The company’s first paid advertising is its Web site (, which launched in June 2008. It has already led to one year-round contract with a new commercial client. Saranie says, “If it leads to one or two good new accounts a year, it will pay for itself.”

Targeted growth

The Saranies aren’t actively seeking new business for their non-mowing services. Instead, they’re working toward expanding services with their existing clients to provide a more complete package. They’re willing to customize a program to meet the preferences and needs of each account.

Saranie says, “We’re not planning to go after the application business on its own. That takes a whole other crew of people, more management oversight and greater investment in specialized equipment. We’d rather have the existing crew provide a broader range of services at one site than have multiple crews hitting more sites with a single service.”

The company works with a range of commercial clients from individual businesses to churches and cemeteries. Their largest commercial account is Stuttgart’s public school district. When the individual campuses went out for bid in 2007, each was awarded independently, and the Saranies maintained one site. For the 2008 bidding process, all campuses were contracted to a single company. It’s a full-service contract, covering fertilization, weed control, landscape maintenance and mowing.

Saranie says, “A campus doesn’t look good if you leave it partly done at the end of the day. So, we’ve added equipment to finish the larger sites in a day and smaller sites in half a day. The city does monthly ditch work on the areas surrounding the school campuses, but the district wanted a more consistent appearance. We purchased a Woods ditch bank mower to tackle that. We also purchased two New Holland tractors. We use mid-mount mowers on most of the areas and bought a Woods batwing finishing mower to cover the larger, open areas.”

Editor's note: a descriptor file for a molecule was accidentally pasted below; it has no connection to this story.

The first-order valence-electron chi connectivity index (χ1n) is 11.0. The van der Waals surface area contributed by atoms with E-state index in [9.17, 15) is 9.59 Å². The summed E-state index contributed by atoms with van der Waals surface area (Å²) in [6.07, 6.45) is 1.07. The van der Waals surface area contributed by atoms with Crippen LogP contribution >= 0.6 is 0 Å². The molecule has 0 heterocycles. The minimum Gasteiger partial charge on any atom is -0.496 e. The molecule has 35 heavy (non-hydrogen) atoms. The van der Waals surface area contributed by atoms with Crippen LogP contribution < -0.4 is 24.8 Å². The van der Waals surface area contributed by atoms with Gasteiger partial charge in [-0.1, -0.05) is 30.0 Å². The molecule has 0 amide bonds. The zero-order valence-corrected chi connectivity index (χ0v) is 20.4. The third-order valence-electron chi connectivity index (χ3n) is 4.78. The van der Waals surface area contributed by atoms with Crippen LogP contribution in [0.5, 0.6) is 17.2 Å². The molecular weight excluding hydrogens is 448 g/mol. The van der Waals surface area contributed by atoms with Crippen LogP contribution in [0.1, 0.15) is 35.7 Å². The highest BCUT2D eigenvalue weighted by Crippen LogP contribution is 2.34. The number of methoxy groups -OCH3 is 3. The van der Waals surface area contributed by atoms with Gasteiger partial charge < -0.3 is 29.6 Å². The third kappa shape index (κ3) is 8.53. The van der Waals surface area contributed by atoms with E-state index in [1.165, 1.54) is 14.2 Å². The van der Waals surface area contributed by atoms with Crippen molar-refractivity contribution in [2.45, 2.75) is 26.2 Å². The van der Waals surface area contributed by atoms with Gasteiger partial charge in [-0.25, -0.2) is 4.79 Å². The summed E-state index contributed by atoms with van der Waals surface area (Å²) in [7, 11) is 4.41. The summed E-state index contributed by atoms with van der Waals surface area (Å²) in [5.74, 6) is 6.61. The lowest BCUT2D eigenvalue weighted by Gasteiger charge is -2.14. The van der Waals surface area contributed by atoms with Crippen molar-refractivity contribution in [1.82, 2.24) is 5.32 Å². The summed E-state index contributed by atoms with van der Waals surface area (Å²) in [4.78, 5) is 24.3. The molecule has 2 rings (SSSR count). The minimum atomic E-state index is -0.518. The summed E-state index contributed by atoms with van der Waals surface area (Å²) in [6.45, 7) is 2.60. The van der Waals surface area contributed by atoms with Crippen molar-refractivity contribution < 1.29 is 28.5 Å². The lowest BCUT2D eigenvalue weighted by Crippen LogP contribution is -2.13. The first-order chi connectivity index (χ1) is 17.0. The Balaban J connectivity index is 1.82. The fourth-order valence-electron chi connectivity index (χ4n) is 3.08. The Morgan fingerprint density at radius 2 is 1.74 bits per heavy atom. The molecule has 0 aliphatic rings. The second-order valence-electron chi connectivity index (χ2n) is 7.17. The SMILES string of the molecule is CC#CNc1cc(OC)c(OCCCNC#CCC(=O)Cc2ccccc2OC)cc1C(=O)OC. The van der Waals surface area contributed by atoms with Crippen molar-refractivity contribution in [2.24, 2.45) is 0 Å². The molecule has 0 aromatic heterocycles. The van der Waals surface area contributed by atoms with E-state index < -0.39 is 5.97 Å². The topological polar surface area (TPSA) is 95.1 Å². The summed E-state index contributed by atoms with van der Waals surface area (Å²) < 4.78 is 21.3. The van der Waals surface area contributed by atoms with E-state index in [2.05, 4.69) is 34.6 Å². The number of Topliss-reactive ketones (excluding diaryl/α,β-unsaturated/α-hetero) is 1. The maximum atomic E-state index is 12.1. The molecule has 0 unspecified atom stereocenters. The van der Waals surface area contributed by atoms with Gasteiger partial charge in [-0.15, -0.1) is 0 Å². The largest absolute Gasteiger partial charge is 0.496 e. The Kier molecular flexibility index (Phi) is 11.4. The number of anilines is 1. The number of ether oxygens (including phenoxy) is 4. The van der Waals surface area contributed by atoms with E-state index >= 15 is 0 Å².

Generally, the entire crew workd on a single site under the supervision of one of the owners. It takes the full staff on the campuses, with the mowing, string trimming around the ditches, fence lines, landscape features and buildings, edging the walkways, and blowing debris from parking lots and other paved areas, along with any needed applications. The work is organized to effectively use the smaller equipment: two 60-inch Woods zero-turn mowers; one 42-inch Walker mower with a bagging unit; a 36-inch, commercial, John Deere walk-behind mower; and a 22-inch Toro mower. The arsenal of trimmers and blowers are mainly Stihl units, with one Shindaiwa and one John Deere trimmer.

Saranie says, “We only use the 22-inch mower occasionally for tight areas at residential sites and those awkward, enclosed spaces at commercial sites seemingly designed by architects that never did much yard work.”

Ryan Saranie concentrates on mowing around one of the landscape features on aresidential job site.

Another area targeted for growth is tied to the regional sport of duck hunting. Many corporate entities, organizations and individuals own duck hunting camps, an acre or 2 of property with a cabin or trailer to house those invited to join in the seasonal hunts. Saranie says, “These are often outings for clients, so the appearance of the site is an important part of the experience. Contracts for year-round property management cover the mowing and general landscape maintenance.”

Whatever the account, Saranie Lawn Care has found there’s no secret to achieving customer satisfaction. As Saranie says, “It’s all about delivering the services as promised, doing a good job and being reliable.”

Suz Trusty is a partner in Trusty & Associates, a communications and market research firm in Council Bluffs, Iowa. She has been involved in the green industry for over 40 years.